The Committee for Cityhood in East Cobb, Inc. mission is:

1) Educate the public about the benefits of creating a new city.

2) Foster a public dialogue about the pros and cons.

It has commissioned a feasibility study conducted by the Center for State and Local Finance at Georgia State University.

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According to  a map the Committee has already released to the public, the proposed city (population est. 96,000) would fall almost entirely within the Cobb County Commission District 2 boundaries as drawn by the state legislature. The proposed City of East Cobb borders generally fall south of Sandy Plains Road, until it gets closer to the Fulton County line. The southern boundaries would fall roughly along the Powers Ferry Road corridor north of Terrell Mill Road. The western edges of the city would run along Roswell Road, Sewell Road and Holly Springs Road to Post Oak Tritt Road.

A two-year process requires state legislation to call for a referendum that voters in the proposed municipality would decide. Under Georgia law, cities must provide a minimum of three services, and that is what the GSU study addresses — and more.

Read the study

The GSU study is basically written for state legislators. It is not a budget, it is a feasibility study. 

*On Dec. 21 Georgia State University sent our Committee some revisions of its cityhood feasibility study. GSU advised that it it incorporates the correct interpretation of how the TAVT would be distributed to East Cobb. It also has additional references to the base year of 2017 for the property tax analysis. GSU also advised the remainder of the report and its conclusion remains the same.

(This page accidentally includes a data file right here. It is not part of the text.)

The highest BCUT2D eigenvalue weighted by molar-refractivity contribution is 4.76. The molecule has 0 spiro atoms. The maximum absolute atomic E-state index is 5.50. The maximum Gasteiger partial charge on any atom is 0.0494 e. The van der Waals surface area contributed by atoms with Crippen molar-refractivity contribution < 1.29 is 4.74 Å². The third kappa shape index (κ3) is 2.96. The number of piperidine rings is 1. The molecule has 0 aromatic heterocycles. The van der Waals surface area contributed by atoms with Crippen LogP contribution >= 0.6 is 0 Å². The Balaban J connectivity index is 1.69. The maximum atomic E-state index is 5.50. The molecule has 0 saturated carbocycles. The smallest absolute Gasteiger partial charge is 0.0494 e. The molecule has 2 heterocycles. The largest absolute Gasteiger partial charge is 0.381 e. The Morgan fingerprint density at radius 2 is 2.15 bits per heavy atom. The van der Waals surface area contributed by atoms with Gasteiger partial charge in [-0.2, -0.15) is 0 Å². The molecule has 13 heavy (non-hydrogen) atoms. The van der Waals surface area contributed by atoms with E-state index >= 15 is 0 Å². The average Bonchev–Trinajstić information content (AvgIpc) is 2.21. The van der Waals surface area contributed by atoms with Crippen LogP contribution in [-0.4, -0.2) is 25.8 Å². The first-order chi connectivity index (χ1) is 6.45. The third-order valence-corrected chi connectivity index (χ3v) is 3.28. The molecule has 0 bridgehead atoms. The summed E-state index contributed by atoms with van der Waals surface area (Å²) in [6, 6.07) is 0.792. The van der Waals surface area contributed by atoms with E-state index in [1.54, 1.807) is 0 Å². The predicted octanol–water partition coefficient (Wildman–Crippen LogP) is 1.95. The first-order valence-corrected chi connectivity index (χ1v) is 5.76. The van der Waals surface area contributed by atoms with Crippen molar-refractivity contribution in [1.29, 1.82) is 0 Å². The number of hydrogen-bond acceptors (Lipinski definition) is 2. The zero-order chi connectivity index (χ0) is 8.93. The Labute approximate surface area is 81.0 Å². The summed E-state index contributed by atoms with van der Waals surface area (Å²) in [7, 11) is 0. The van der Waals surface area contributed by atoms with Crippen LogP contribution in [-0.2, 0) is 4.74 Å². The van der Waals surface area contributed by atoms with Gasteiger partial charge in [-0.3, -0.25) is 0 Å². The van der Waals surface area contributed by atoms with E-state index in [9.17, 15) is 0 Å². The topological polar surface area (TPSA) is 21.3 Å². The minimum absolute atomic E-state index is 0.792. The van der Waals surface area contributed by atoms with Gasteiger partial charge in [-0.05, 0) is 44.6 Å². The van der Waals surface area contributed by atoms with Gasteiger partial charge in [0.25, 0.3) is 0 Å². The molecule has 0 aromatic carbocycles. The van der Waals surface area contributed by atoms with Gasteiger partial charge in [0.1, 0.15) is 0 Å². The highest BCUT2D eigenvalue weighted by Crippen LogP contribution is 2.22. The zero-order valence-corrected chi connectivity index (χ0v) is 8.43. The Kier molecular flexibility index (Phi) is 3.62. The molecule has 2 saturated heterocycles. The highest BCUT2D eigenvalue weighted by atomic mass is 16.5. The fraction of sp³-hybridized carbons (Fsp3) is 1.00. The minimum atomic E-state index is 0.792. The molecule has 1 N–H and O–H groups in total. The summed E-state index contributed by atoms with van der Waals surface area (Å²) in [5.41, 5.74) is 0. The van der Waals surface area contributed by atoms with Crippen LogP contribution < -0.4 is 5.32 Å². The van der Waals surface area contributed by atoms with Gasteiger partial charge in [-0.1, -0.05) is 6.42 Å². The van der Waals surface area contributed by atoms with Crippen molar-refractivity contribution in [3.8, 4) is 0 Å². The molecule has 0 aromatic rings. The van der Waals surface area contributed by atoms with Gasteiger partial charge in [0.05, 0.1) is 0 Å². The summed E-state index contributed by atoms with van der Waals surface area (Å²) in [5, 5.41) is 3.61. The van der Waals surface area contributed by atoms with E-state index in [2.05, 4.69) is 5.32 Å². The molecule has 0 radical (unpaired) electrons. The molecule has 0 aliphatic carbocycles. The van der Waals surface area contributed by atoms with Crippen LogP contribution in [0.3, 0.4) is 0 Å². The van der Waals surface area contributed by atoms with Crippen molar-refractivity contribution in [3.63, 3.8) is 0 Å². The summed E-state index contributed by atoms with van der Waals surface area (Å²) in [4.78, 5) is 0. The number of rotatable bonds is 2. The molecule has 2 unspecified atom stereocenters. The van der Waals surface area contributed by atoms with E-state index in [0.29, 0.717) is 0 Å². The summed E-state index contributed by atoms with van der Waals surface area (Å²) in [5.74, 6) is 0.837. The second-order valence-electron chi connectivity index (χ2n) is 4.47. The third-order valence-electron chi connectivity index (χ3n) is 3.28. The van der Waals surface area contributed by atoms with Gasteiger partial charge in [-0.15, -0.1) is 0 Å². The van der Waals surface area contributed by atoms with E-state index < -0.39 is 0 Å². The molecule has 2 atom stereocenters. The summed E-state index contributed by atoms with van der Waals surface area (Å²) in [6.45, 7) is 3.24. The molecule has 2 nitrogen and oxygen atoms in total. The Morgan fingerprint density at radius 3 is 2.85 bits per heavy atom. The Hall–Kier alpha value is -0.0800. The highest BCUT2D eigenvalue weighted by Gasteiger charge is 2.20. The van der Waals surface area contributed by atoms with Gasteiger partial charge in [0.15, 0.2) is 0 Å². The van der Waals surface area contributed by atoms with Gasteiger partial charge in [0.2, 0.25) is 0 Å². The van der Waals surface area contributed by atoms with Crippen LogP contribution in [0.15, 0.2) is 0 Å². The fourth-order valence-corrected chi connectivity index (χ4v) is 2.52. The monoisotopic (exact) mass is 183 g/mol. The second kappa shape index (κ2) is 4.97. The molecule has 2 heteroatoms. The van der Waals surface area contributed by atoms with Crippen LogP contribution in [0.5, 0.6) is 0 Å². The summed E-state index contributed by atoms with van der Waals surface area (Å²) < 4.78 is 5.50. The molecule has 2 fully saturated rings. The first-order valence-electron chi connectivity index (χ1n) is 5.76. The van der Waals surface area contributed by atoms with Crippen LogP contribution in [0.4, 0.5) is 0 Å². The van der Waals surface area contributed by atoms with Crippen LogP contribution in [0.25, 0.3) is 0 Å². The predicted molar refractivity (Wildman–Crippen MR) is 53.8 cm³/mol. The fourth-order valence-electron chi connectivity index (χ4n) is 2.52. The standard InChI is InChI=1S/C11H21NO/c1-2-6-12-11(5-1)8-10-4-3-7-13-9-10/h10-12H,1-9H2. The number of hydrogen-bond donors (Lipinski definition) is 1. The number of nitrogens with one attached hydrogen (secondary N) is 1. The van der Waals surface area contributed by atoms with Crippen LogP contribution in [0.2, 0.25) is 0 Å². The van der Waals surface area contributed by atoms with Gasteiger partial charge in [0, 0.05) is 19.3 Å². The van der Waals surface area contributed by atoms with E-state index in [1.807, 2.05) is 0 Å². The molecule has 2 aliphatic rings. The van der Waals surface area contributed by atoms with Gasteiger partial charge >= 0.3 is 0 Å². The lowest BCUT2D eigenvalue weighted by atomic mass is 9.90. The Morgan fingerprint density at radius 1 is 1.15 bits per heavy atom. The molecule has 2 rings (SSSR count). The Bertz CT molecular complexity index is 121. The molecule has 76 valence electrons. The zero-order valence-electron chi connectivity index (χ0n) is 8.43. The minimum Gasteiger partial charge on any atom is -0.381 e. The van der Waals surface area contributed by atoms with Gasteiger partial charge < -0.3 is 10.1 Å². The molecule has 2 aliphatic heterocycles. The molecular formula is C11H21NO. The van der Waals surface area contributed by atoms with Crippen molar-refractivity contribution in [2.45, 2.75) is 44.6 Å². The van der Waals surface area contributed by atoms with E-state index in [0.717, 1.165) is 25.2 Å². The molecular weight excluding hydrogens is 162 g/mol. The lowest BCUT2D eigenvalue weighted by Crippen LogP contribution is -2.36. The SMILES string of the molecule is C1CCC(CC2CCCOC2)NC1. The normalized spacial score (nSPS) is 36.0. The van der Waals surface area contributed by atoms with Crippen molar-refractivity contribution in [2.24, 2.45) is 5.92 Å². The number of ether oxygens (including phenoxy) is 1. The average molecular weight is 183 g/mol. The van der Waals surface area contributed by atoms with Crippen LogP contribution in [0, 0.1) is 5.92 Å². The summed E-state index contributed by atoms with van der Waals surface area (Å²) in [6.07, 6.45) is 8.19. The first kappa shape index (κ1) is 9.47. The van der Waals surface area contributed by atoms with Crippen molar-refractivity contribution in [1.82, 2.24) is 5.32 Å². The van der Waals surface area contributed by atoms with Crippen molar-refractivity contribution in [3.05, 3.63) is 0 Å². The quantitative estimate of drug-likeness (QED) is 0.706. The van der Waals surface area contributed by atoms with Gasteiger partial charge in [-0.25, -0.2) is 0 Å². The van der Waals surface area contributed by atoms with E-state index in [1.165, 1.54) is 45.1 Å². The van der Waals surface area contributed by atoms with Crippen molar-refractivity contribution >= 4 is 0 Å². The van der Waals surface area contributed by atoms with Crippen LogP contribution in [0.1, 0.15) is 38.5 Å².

It develops revenue and expense estimates based on property tax files, a boundary map and estimated business license revenue. The feasibility of municipal services to be studied include police, fire management and community development. (GSU is using a similar methodology as a feasibility study it conducted for Tucker, which became incorporated in 2015.)


  • No tax increase with city formation. No new taxes even though a city resident is a Cobb Countian.
  • Current city boundary is Cobb County Commission District 2 as defined by the state legislature.
  • When the city is chartered, neighborhoods in unincorporated areas could petition to join.
  • The new city begins its first year with a substantial revenue surplus, even with one-time start-up costs. It would be up to the city’s elected representatives how to budget and spend.
  • More local control over local affairs.
  • City government would have an elected mayor, elected Council and appointed city manager.
  • Existing government center can be expanded
  • Students in the city continue to go to Cobb’s highly-rated public schools
  • Better road maintenance
  • Enhanced police coverage & fire protection